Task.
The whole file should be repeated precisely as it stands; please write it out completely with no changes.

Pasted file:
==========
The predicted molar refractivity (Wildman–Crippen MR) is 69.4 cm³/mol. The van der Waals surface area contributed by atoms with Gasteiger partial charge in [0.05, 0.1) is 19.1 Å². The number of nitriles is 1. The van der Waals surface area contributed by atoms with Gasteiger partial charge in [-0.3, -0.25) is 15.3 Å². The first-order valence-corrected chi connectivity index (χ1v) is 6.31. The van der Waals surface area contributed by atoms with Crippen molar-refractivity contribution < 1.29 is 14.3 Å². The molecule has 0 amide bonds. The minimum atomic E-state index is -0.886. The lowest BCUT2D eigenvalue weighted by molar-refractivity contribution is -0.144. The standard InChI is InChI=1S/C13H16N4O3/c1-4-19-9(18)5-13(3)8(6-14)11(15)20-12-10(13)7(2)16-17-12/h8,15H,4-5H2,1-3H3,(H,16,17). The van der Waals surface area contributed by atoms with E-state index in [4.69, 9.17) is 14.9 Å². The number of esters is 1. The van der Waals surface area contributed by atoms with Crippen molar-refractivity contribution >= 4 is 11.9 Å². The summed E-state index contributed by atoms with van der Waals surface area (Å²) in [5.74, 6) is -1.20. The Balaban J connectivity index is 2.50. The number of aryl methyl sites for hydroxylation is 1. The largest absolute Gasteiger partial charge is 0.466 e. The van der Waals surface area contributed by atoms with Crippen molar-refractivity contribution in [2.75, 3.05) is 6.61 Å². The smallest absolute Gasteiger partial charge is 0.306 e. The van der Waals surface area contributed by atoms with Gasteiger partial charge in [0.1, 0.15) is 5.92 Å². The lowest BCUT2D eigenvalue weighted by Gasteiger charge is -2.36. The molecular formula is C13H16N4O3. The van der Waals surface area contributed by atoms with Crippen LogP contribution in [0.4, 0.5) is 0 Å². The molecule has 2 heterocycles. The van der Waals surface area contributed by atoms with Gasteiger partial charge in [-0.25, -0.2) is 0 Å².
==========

The predicted molar refractivity (Wildman–Crippen MR) is 69.4 cm³/mol. The van der Waals surface area contributed by atoms with Gasteiger partial charge in [0.05, 0.1) is 19.1 Å². The number of nitriles is 1. The van der Waals surface area contributed by atoms with Gasteiger partial charge in [-0.3, -0.25) is 15.3 Å². The first-order valence-corrected chi connectivity index (χ1v) is 6.31. The van der Waals surface area contributed by atoms with Crippen molar-refractivity contribution < 1.29 is 14.3 Å². The molecule has 0 amide bonds. The minimum atomic E-state index is -0.886. The lowest BCUT2D eigenvalue weighted by molar-refractivity contribution is -0.144. The standard InChI is InChI=1S/C13H16N4O3/c1-4-19-9(18)5-13(3)8(6-14)11(15)20-12-10(13)7(2)16-17-12/h8,15H,4-5H2,1-3H3,(H,16,17). The van der Waals surface area contributed by atoms with E-state index in [4.69, 9.17) is 14.9 Å². The number of esters is 1. The van der Waals surface area contributed by atoms with Crippen molar-refractivity contribution >= 4 is 11.9 Å². The summed E-state index contributed by atoms with van der Waals surface area (Å²) in [5.74, 6) is -1.20. The Balaban J connectivity index is 2.50. The number of aryl methyl sites for hydroxylation is 1. The largest absolute Gasteiger partial charge is 0.466 e. The van der Waals surface area contributed by atoms with Crippen molar-refractivity contribution in [2.75, 3.05) is 6.61 Å². The smallest absolute Gasteiger partial charge is 0.306 e. The van der Waals surface area contributed by atoms with Gasteiger partial charge in [0.1, 0.15) is 5.92 Å². The lowest BCUT2D eigenvalue weighted by Gasteiger charge is -2.36. The molecular formula is C13H16N4O3. The van der Waals surface area contributed by atoms with Crippen LogP contribution in [0.4, 0.5) is 0 Å². The molecule has 2 heterocycles. The van der Waals surface area contributed by atoms with Gasteiger partial charge in [-0.25, -0.2) is 0 Å².